Now, onto the draft. Here were my results.
Pick: Ezekiel Ansah, DE, BYU
The big fish Jeff Ireland hypothetically landed in free agency at wide receiver virtually eliminated the position from consideration at this point in the draft. After multiple attempts to trade down, I settled on the freakishly athletic Ezekiel Ansah.
Considering Jeff Ireland's penchant for trench players early in drafts, this seems like a good choice. Ansah may be raw, but his athletic ability and motor are huge draws. That he is this good after just a few years of football under his belt is a great sign.
Despite being raw, Ansah is a versatile player. Draft experts have pegged him as a defensive end everywhere from 5-to-9-technique, and some have even asked if he would thrive as pass-rushing outside linebacker.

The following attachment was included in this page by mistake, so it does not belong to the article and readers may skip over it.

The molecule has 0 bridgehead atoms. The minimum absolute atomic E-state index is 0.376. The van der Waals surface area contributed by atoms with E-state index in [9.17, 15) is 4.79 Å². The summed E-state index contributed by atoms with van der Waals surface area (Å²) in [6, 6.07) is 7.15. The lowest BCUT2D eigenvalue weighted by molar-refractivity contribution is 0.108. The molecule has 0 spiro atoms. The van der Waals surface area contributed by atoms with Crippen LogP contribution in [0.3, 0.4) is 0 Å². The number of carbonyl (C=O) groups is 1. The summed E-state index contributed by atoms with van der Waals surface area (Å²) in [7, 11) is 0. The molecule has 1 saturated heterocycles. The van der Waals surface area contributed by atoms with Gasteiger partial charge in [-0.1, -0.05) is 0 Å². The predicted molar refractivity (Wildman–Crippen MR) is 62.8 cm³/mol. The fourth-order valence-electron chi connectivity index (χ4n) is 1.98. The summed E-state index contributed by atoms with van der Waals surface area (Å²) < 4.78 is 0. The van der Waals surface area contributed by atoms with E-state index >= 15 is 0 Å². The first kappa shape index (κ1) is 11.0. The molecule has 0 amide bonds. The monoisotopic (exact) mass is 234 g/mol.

At worst he is a more-athletic version of Jared Odrick. At best, Ansah is Jason Pierre-Paul part deux. Pairing him with Cameron Wake was too tantalizing to pass up.
Pick: Johnthan Banks, CB, Mississippi
The opportunity to trade back into the first round is always there in the NFL draft, but it was too good to pass up when Johnthan Banks fell to the end of the round. I executed a trade with the Texans to move up to the 27th pick, swapping third-rounders and giving up my fourth-round pick in the process.
Whether Sean Smith returns or not, the Dolphins need help at CB. Banks fell far enough to make it a worthwhile trade.